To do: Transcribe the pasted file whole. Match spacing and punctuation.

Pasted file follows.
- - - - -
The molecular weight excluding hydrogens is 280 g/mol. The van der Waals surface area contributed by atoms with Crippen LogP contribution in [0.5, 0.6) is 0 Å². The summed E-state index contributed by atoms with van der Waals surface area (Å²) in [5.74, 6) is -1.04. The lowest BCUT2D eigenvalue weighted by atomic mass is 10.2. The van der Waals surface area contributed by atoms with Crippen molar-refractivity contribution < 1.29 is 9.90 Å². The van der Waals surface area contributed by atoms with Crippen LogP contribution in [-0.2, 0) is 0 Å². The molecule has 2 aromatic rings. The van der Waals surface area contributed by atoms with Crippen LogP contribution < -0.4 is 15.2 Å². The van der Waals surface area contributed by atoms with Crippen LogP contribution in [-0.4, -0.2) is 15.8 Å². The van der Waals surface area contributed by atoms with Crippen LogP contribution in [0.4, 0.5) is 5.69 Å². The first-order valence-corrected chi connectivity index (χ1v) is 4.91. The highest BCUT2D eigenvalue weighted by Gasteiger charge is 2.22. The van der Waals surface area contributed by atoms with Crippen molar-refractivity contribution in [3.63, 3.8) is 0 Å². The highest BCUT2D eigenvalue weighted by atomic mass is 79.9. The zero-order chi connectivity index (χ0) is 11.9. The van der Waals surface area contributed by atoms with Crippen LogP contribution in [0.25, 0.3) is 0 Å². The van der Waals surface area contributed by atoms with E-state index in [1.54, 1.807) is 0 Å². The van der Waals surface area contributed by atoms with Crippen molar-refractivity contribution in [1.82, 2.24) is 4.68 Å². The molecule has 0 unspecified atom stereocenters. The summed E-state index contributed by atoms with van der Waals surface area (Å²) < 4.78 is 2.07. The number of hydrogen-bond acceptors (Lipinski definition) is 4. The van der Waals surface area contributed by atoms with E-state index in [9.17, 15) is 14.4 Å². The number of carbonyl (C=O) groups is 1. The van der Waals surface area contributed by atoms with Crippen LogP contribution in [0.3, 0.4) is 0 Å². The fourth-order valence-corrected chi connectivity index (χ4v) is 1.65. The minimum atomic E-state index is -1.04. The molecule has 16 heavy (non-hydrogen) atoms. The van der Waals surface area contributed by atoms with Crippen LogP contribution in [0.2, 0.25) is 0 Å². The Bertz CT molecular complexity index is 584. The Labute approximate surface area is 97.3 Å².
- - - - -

The molecular weight excluding hydrogens is 280 g/mol. The van der Waals surface area contributed by atoms with Crippen LogP contribution in [0.5, 0.6) is 0 Å². The summed E-state index contributed by atoms with van der Waals surface area (Å²) in [5.74, 6) is -1.04. The lowest BCUT2D eigenvalue weighted by atomic mass is 10.2. The van der Waals surface area contributed by atoms with Crippen molar-refractivity contribution < 1.29 is 9.90 Å². The van der Waals surface area contributed by atoms with Crippen LogP contribution in [-0.2, 0) is 0 Å². The molecule has 2 aromatic rings. The van der Waals surface area contributed by atoms with Crippen LogP contribution < -0.4 is 15.2 Å². The van der Waals surface area contributed by atoms with Crippen LogP contribution in [-0.4, -0.2) is 15.8 Å². The van der Waals surface area contributed by atoms with Crippen LogP contribution in [0.4, 0.5) is 5.69 Å². The first-order valence-corrected chi connectivity index (χ1v) is 4.91. The highest BCUT2D eigenvalue weighted by Gasteiger charge is 2.22. The van der Waals surface area contributed by atoms with Crippen molar-refractivity contribution in [3.63, 3.8) is 0 Å². The highest BCUT2D eigenvalue weighted by atomic mass is 79.9. The zero-order chi connectivity index (χ0) is 11.9. The van der Waals surface area contributed by atoms with Crippen LogP contribution in [0.25, 0.3) is 0 Å². The van der Waals surface area contributed by atoms with E-state index in [1.54, 1.807) is 0 Å². The van der Waals surface area contributed by atoms with Crippen molar-refractivity contribution in [1.82, 2.24) is 4.68 Å². The molecule has 0 unspecified atom stereocenters. The summed E-state index contributed by atoms with van der Waals surface area (Å²) < 4.78 is 2.07. The number of hydrogen-bond acceptors (Lipinski definition) is 4. The van der Waals surface area contributed by atoms with E-state index in [9.17, 15) is 14.4 Å². The number of carbonyl (C=O) groups is 1. The van der Waals surface area contributed by atoms with Crippen LogP contribution in [0.3, 0.4) is 0 Å². The fourth-order valence-corrected chi connectivity index (χ4v) is 1.65. The minimum atomic E-state index is -1.04. The molecule has 16 heavy (non-hydrogen) atoms. The van der Waals surface area contributed by atoms with Crippen LogP contribution in [0.2, 0.25) is 0 Å². The Bertz CT molecular complexity index is 584. The Labute approximate surface area is 97.3 Å².